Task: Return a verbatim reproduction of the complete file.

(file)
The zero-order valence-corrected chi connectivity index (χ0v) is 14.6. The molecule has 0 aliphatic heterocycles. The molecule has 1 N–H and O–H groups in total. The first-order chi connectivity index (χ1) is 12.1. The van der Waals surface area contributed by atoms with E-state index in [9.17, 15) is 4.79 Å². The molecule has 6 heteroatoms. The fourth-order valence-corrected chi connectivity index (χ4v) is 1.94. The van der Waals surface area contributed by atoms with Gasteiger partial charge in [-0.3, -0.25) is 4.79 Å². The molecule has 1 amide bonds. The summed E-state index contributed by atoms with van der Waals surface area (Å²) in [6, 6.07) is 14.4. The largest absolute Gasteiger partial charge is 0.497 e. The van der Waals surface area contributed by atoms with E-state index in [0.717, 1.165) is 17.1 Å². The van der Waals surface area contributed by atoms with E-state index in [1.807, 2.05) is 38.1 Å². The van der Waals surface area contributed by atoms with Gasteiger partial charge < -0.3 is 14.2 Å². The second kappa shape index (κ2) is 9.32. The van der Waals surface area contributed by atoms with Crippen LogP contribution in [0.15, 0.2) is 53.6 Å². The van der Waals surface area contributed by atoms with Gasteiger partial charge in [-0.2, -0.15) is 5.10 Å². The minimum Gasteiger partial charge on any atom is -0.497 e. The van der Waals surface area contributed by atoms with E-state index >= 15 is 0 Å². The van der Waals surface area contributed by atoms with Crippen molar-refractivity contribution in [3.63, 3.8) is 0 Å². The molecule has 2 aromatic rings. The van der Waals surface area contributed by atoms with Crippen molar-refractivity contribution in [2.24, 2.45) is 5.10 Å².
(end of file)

The zero-order valence-corrected chi connectivity index (χ0v) is 14.6. The molecule has 0 aliphatic heterocycles. The molecule has 1 N–H and O–H groups in total. The first-order chi connectivity index (χ1) is 12.1. The van der Waals surface area contributed by atoms with E-state index in [9.17, 15) is 4.79 Å². The molecule has 6 heteroatoms. The fourth-order valence-corrected chi connectivity index (χ4v) is 1.94. The van der Waals surface area contributed by atoms with Gasteiger partial charge in [-0.3, -0.25) is 4.79 Å². The molecule has 1 amide bonds. The summed E-state index contributed by atoms with van der Waals surface area (Å²) in [6, 6.07) is 14.4. The largest absolute Gasteiger partial charge is 0.497 e. The van der Waals surface area contributed by atoms with E-state index in [0.717, 1.165) is 17.1 Å². The van der Waals surface area contributed by atoms with E-state index in [1.807, 2.05) is 38.1 Å². The van der Waals surface area contributed by atoms with Gasteiger partial charge < -0.3 is 14.2 Å². The second kappa shape index (κ2) is 9.32. The van der Waals surface area contributed by atoms with Crippen LogP contribution in [0.15, 0.2) is 53.6 Å². The van der Waals surface area contributed by atoms with Gasteiger partial charge in [-0.2, -0.15) is 5.10 Å². The minimum Gasteiger partial charge on any atom is -0.497 e. The van der Waals surface area contributed by atoms with E-state index >= 15 is 0 Å². The van der Waals surface area contributed by atoms with Crippen molar-refractivity contribution in [3.63, 3.8) is 0 Å². The molecule has 2 aromatic rings. The van der Waals surface area contributed by atoms with Crippen molar-refractivity contribution in [2.24, 2.45) is 5.10 Å².